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Dear Miss Open Office Manners

by Mary Isner / June 8, 2017

I had a bit of a eureka moment recently. I was talking to someone whose agency was in the process of transitioning to an open office environment. She said that the new space was nice, but that people did not seem to know how to behave in such an environment. For example, people would talk so loudly that she could not focus on her work. I also heard about people “staking claim” to shared workstations by decorating them with personal objects, such as photos and sports memorabilia. “Don’t these people have manners!?”, I thought. I’m sure some of these people are polite in other scenarios, but perhaps they don’t know how to behave in an open office environment.

That’s when I had my eureka moment (drum roll, please). I thought, “There are all sorts of etiquette guides for many types of situations: weddings, baby showers, you name it. It seems there should be an etiquette guide for the open office!” That’s when I decided to write a Miss Open Office Manners column. So, let me give it a whirl. Here are some letters and my responses for my inaugural Miss Open Office Manners column. Enjoy.

How to Break the Open Office News to Employees?

Dear Miss Open Office Manners: I’m the manager of an organization where everyone has had a private office for years. Last week, I was notified by my higher-ups that we are going to convert to an open office. I don’t know how to break the news to everyone. Help! I am so nervous as to how they are going to react.

-- Walking on Eggshells

Dear Walking on Eggshells: No need to be nervous. In the long run, this will be a good thing, I promise. But establishing good open office etiquette does begin with you, and in how you break the news! Which should be done very gently. Tell them it’s not them, it’s you. (OK, maybe don’t do that!) But really, just put yourself in their shoes and be respectful! Explain to them that while leaving a private office is hard to do, it may be the best thing that ever happened to them. Make sure you highlight the positives - for instance, a flexible furniture layout can mean having more options - access to more space and the right space to meet the task at hand. Shared offices can mean that teamwork is being cultivated as employees work together. Low partitions can provide employees with a greater opportunity to watch, listen, and learn from others. Mobility can mean that the employees have more autonomy and are trusted by management. And so on. The more you focus on the benefits of an open office, the more likely you are to win them over! Just remember, breaking up doesn’t have to be hard to do!

Drowning Out the Sound in an Open Office

Dear Miss Open Office Manners: I am at my wits’ end. I work in an open office and one of my colleagues listens to country music all day long. She says it keeps her productive. It’s so loud and I can’t get anything done. If I have to hear about someone’s pickup truck, drinking by the creek, or cheating partner one more time, I might explode! What can I do?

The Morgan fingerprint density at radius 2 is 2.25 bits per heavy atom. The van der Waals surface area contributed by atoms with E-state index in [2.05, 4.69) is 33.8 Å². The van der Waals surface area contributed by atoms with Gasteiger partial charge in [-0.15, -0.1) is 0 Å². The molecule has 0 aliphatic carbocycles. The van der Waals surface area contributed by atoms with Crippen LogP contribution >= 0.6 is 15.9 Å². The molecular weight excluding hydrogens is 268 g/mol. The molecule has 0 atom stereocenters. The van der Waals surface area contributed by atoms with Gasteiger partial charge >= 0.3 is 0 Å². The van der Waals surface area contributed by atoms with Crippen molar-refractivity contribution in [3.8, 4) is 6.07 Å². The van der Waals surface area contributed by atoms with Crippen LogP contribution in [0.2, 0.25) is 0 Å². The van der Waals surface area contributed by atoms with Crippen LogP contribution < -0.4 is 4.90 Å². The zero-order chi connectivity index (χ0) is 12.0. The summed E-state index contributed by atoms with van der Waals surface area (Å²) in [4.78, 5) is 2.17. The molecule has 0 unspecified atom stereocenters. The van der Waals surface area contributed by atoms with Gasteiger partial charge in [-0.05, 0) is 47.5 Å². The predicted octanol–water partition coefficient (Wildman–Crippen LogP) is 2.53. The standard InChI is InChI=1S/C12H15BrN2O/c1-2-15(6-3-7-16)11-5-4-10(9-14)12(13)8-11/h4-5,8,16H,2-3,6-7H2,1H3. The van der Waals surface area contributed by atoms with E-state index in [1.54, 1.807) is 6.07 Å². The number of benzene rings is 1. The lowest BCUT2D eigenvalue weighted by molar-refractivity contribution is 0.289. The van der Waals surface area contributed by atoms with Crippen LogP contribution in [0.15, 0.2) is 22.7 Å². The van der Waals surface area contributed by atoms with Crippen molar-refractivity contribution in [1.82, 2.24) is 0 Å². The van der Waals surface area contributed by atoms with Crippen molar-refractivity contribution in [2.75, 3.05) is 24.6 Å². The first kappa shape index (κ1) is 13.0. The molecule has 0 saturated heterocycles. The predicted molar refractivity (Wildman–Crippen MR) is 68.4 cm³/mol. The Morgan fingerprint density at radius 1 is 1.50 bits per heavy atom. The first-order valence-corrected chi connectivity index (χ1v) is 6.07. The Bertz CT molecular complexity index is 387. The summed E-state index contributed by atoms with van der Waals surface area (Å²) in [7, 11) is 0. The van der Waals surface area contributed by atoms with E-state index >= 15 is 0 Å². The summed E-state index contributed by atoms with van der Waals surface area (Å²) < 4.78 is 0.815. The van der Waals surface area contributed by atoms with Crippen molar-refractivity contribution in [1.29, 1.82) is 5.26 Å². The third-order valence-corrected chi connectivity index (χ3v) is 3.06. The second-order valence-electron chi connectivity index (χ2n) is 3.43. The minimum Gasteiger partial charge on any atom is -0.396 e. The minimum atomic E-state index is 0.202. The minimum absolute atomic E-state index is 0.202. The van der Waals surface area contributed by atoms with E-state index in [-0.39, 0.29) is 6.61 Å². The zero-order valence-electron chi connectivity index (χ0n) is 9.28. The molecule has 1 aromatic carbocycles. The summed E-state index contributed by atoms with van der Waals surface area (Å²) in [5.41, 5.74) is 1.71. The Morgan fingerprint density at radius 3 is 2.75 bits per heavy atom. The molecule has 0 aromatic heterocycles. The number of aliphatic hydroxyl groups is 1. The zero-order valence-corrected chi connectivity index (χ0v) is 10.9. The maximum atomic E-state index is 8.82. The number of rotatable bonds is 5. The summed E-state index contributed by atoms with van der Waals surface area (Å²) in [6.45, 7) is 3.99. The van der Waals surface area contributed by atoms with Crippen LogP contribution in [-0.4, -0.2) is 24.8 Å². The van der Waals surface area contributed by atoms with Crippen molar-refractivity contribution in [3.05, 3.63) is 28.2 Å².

-- Achy Breaky Ears

Dear Achy Breaky Ears: Wow, that does sound rather unpleasant, to say the least. Lucky for you and your ears, the solution is simple: headphones. If you’re comfortable approaching your country music-loving colleague, by all means do. Explain to her that while you understand it helps her to be productive, it is causing your work to suffer because you cannot concentrate. Ask if she would mind wearing headphones. If you are uncomfortable approaching your colleague, reach out to someone in management and ask that they institute a headphone policy or even suggest office quiet zones. There are other ways to compensate for noise in an open office environment, such as using a white noise generator. Good luck to you and your ears!

Is There Hope for the Open Office Slob?

Dear Miss Open Office Manners: I have a confession – I’m a slob! My desk is always a mess of papers and personal items. We are moving to an open office and I am going to have to share a workstation with others. Yikes! Do you have any tips for how I can keep my stuff organized in an open office?

-- A Messy Desk is the Sign of a Brilliant Mind, Right?!?!

Dear Messy Desk: Here are several suggestions that should help.

  • Consider putting your personal belongings in your locker.
  • Store as many items as you can digitally.
  • Keep your paper files in a locked file cabinet. If there is not one available, keep the files in a box that you can move to and from your workstation.
  • Try replacing photo frames with digital photos on your laptop.

Not to worry, many self-confessed slobs have successfully transitioned to an open office and you can too! Brilliant AND organized – now there’s a winning combination!

I hope you have found this week’s tips both helpful and enjoyable. Keep the questions coming and here’s wishing everyone a productive and polite open office work environment! Never forget to mind your manners!



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Tags: Open Office Design Space Transition

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Mary Isner

Mary Isner

Mary has a master’s degree in public administration and has worked as a facility planning analyst for Fentress since 2003. In her free time, she enjoys baking, decorating, and spending time with her family.